Toyota’s upcoming Prius Prime plug-in hybrid appears to be much that its predecessor, the original Prius Plug-In, wasn’t.
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The automaker gave a small group of U.S. journalists a look at a prototype in Japan recently and Sebastian Blanco at Autoblog Green reports that the the Prius Prime will deliver close to 22 miles per charge, versus just 11 miles of all-electric range in the first-generation Prius PHEV. It also is able to travel under electric power along at speeds of up to 84 mpg, versus just 62 mpg in the original.
You can let the car’s central computer decide the proper mix of electric motor and gasoline engine power to maximize performance and mileage, or you can punch the EV Mode button to lock in all-electric drive until the battery is depleted.
The extra speed and range is due in large part to the Prius Prime’s 8.8 kWh battery pack, and a more powerful two-motor electric propulsion system, which uses both motors to propel the car (one of the two was merely a generator in the original Prius plug-in).
Toyota also uses a few carbon fiber components – produced in-house – that help lighten the Prime.
The Prius Prime also benefits from a redesign of its nose and tail – two elements of the all-new 2016 Prius hybrid that could have used a lot more work.
It shares its underpinnings with the new standard hybrid Prius, making it a much-more pleasant and lively car to drive than the sometimes dull and unresponsive Priuses of earlier generations.
Toyota expects the Prius Prime to qualify for a federal tax credit of up to $4,168, versus $2,500 for the original.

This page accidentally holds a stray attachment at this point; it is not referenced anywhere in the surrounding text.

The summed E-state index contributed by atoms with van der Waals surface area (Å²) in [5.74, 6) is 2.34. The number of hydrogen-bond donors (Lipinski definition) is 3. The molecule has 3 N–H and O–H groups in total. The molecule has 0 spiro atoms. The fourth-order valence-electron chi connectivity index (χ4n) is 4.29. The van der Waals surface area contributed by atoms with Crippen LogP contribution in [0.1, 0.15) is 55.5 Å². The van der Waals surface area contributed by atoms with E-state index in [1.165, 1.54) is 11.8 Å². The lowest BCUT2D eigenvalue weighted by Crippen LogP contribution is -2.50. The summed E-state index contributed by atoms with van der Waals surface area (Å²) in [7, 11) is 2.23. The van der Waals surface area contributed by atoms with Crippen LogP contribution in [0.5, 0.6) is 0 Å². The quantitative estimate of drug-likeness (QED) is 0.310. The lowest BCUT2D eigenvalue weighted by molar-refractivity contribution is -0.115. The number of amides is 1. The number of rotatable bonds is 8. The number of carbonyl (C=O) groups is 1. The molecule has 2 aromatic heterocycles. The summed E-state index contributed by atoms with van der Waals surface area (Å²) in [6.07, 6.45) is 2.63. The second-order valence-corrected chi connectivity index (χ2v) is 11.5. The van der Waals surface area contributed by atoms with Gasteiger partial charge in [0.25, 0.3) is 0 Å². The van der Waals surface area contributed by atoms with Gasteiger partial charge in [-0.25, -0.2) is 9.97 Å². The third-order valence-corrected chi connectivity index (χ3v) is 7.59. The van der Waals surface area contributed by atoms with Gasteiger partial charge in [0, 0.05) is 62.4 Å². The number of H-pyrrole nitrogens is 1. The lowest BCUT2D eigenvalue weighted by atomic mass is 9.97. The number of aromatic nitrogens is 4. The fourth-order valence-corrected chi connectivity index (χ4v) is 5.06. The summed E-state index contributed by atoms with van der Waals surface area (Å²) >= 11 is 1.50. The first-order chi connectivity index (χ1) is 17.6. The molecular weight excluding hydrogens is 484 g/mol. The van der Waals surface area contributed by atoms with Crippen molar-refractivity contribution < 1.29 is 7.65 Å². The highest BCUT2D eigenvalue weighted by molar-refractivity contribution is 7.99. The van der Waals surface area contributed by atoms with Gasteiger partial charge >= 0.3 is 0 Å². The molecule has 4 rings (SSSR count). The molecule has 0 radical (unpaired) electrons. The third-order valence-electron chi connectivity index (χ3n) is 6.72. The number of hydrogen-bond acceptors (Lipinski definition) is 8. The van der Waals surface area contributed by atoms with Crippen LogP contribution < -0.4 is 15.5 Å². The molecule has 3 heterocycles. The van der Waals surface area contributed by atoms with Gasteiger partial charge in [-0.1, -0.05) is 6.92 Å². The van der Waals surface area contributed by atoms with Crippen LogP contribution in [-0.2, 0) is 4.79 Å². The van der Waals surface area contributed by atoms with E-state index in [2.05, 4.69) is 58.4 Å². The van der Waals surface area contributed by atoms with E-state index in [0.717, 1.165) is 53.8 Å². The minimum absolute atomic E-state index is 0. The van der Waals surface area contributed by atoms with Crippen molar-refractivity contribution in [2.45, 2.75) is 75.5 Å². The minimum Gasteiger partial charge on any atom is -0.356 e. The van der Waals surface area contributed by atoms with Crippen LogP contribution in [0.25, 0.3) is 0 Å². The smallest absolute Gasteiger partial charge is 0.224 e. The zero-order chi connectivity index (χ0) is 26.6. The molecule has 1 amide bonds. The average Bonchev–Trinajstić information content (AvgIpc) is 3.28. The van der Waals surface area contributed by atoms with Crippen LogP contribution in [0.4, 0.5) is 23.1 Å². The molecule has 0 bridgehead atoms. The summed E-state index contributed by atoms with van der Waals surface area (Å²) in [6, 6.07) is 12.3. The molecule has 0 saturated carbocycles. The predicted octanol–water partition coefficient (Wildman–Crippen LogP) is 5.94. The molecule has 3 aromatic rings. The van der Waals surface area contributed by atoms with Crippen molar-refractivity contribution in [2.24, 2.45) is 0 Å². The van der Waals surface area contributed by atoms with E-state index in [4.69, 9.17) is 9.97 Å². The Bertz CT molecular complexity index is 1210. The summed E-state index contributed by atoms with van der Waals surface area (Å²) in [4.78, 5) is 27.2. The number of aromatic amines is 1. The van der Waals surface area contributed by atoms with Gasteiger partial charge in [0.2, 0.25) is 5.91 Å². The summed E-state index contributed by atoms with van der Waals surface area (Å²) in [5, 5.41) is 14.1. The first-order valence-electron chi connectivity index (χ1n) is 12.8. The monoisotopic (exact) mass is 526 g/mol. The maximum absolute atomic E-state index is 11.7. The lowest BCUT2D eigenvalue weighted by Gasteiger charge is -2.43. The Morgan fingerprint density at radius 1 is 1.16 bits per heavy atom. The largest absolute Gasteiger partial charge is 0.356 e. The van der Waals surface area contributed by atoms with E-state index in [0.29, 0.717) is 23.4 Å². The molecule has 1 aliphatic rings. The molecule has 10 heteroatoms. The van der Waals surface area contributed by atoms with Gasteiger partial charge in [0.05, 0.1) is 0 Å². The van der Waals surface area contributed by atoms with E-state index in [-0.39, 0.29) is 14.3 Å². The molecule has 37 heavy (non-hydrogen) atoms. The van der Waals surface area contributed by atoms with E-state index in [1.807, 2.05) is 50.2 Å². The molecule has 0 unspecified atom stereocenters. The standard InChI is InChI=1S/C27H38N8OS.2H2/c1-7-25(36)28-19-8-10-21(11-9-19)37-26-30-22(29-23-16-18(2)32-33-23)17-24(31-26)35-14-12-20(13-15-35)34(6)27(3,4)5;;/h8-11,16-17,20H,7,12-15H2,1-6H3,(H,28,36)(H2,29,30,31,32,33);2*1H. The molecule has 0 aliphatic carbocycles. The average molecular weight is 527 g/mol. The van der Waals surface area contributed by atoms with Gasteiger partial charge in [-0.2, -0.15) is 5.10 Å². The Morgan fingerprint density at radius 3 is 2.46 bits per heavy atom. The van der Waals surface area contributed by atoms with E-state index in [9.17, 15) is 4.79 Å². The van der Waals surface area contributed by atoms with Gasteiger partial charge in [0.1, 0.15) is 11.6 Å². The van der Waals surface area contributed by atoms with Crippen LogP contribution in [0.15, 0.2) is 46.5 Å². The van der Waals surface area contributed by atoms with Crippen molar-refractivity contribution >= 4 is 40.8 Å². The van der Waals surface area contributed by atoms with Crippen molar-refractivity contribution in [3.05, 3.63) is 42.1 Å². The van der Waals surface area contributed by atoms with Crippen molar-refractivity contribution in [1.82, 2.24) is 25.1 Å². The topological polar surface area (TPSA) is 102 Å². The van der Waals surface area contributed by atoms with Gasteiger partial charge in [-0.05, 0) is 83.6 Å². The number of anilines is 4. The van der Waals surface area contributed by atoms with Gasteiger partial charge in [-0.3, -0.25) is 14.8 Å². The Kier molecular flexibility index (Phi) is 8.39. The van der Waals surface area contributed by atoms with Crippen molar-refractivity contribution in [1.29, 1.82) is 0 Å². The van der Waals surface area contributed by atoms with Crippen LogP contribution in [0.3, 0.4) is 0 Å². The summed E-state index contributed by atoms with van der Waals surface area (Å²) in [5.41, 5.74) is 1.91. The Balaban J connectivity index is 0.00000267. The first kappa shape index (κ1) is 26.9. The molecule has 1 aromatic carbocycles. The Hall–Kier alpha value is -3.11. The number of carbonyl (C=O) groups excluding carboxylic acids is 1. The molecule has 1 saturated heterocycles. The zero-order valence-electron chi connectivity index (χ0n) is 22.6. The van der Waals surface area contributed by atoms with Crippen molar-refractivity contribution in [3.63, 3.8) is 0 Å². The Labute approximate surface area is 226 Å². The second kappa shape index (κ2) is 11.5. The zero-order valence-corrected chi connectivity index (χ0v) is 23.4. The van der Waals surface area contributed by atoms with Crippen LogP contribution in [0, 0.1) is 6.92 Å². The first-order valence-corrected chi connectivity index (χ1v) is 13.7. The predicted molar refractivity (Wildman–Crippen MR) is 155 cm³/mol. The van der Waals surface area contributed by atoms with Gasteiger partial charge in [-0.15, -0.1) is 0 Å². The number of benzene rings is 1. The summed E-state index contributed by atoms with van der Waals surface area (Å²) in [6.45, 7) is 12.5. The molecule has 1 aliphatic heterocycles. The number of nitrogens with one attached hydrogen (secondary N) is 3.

When operating in standard hybrid mode after the plug-in battery has been drained, the Prius Prime is expected to deliver the same 52 mpg as the standard hybrid model.
The beauty of a plug-in hybrid with decent all-electric range, of course, is that if you can fit much of your daily driving into the range allowed by a fully charged battery you will get much better overall fuel economy than with a standard hybrid. Early estimates from Toyota put combined gas-electric fuel efficiency at up to 120 MPG-equivalent.
On the downside, the Prius Prime, which will be introduced as a 2017 model later this year, will have only four seats (although Blanco reports that a five-seat version is being planned). And many green car shoppers will be comparing it with Chevrolet Volt PHEV and its 52 miles of all-electric range, as well as with new 200-mile all-electric cars like the Chevrolet Bolt, next-generation Nissan Leaf and Tesla Model 3 that are in the pipeline.
Toyota is expected to announce pricing for the Prius Prime closer to its launch later this year.
(Photos courtesy of Toyota Motor Sales USA)